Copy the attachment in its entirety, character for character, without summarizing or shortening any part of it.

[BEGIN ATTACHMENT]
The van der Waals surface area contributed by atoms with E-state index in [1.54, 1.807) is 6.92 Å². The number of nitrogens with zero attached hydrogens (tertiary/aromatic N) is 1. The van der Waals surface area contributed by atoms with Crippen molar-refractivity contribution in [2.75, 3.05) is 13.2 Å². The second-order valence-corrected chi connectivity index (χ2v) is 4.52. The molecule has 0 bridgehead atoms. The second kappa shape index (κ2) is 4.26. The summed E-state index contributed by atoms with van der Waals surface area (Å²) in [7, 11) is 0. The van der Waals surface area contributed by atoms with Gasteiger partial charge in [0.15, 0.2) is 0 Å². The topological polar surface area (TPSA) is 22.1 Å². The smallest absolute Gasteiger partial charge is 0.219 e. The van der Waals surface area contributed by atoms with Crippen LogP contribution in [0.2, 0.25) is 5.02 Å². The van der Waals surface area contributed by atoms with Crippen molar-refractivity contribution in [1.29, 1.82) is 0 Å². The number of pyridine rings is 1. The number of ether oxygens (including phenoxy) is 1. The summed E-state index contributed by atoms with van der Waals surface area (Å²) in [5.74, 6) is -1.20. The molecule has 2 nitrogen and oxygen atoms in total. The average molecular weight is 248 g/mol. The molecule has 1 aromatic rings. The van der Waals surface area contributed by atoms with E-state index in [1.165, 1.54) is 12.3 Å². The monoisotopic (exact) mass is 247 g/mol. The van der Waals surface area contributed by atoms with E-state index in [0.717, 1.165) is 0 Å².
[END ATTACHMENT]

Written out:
The van der Waals surface area contributed by atoms with E-state index in [1.54, 1.807) is 6.92 Å². The number of nitrogens with zero attached hydrogens (tertiary/aromatic N) is 1. The van der Waals surface area contributed by atoms with Crippen molar-refractivity contribution in [2.75, 3.05) is 13.2 Å². The second-order valence-corrected chi connectivity index (χ2v) is 4.52. The molecule has 0 bridgehead atoms. The second kappa shape index (κ2) is 4.26. The summed E-state index contributed by atoms with van der Waals surface area (Å²) in [7, 11) is 0. The van der Waals surface area contributed by atoms with Gasteiger partial charge in [0.15, 0.2) is 0 Å². The topological polar surface area (TPSA) is 22.1 Å². The smallest absolute Gasteiger partial charge is 0.219 e. The van der Waals surface area contributed by atoms with Crippen LogP contribution in [0.2, 0.25) is 5.02 Å². The van der Waals surface area contributed by atoms with Crippen molar-refractivity contribution in [1.29, 1.82) is 0 Å². The number of pyridine rings is 1. The number of ether oxygens (including phenoxy) is 1. The summed E-state index contributed by atoms with van der Waals surface area (Å²) in [5.74, 6) is -1.20. The molecule has 2 nitrogen and oxygen atoms in total. The average molecular weight is 248 g/mol. The molecule has 1 aromatic rings. The van der Waals surface area contributed by atoms with E-state index in [1.165, 1.54) is 12.3 Å². The monoisotopic (exact) mass is 247 g/mol. The van der Waals surface area contributed by atoms with E-state index in [0.717, 1.165) is 0 Å².